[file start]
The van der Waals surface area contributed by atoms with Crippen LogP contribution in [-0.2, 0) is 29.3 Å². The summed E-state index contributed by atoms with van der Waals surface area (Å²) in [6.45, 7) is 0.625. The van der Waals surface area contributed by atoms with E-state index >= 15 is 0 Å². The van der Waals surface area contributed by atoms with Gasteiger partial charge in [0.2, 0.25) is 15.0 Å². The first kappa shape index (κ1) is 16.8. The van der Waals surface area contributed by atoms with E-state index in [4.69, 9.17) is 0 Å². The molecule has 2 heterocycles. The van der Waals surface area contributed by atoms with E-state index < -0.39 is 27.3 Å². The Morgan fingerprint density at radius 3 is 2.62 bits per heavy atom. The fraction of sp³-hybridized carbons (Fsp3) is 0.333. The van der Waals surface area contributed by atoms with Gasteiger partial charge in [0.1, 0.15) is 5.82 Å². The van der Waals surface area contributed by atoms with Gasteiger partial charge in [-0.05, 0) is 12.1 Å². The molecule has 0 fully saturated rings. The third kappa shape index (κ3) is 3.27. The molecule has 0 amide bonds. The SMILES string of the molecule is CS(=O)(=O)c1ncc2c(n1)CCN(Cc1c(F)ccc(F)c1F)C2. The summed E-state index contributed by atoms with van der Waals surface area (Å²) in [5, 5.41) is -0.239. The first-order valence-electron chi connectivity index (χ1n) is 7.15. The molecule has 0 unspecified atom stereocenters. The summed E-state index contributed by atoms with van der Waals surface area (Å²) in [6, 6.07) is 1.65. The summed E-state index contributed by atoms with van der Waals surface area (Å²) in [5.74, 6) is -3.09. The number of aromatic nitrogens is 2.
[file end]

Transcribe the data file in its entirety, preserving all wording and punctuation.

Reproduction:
The van der Waals surface area contributed by atoms with Crippen LogP contribution in [-0.2, 0) is 29.3 Å². The summed E-state index contributed by atoms with van der Waals surface area (Å²) in [6.45, 7) is 0.625. The van der Waals surface area contributed by atoms with E-state index >= 15 is 0 Å². The van der Waals surface area contributed by atoms with Gasteiger partial charge in [0.2, 0.25) is 15.0 Å². The first kappa shape index (κ1) is 16.8. The van der Waals surface area contributed by atoms with E-state index in [4.69, 9.17) is 0 Å². The molecule has 2 heterocycles. The van der Waals surface area contributed by atoms with E-state index < -0.39 is 27.3 Å². The Morgan fingerprint density at radius 3 is 2.62 bits per heavy atom. The fraction of sp³-hybridized carbons (Fsp3) is 0.333. The van der Waals surface area contributed by atoms with Gasteiger partial charge in [0.1, 0.15) is 5.82 Å². The van der Waals surface area contributed by atoms with Gasteiger partial charge in [-0.05, 0) is 12.1 Å². The molecule has 0 fully saturated rings. The third kappa shape index (κ3) is 3.27. The molecule has 0 amide bonds. The SMILES string of the molecule is CS(=O)(=O)c1ncc2c(n1)CCN(Cc1c(F)ccc(F)c1F)C2. The summed E-state index contributed by atoms with van der Waals surface area (Å²) in [5, 5.41) is -0.239. The first-order valence-electron chi connectivity index (χ1n) is 7.15. The molecule has 0 unspecified atom stereocenters. The summed E-state index contributed by atoms with van der Waals surface area (Å²) in [6, 6.07) is 1.65. The summed E-state index contributed by atoms with van der Waals surface area (Å²) in [5.74, 6) is -3.09. The number of aromatic nitrogens is 2.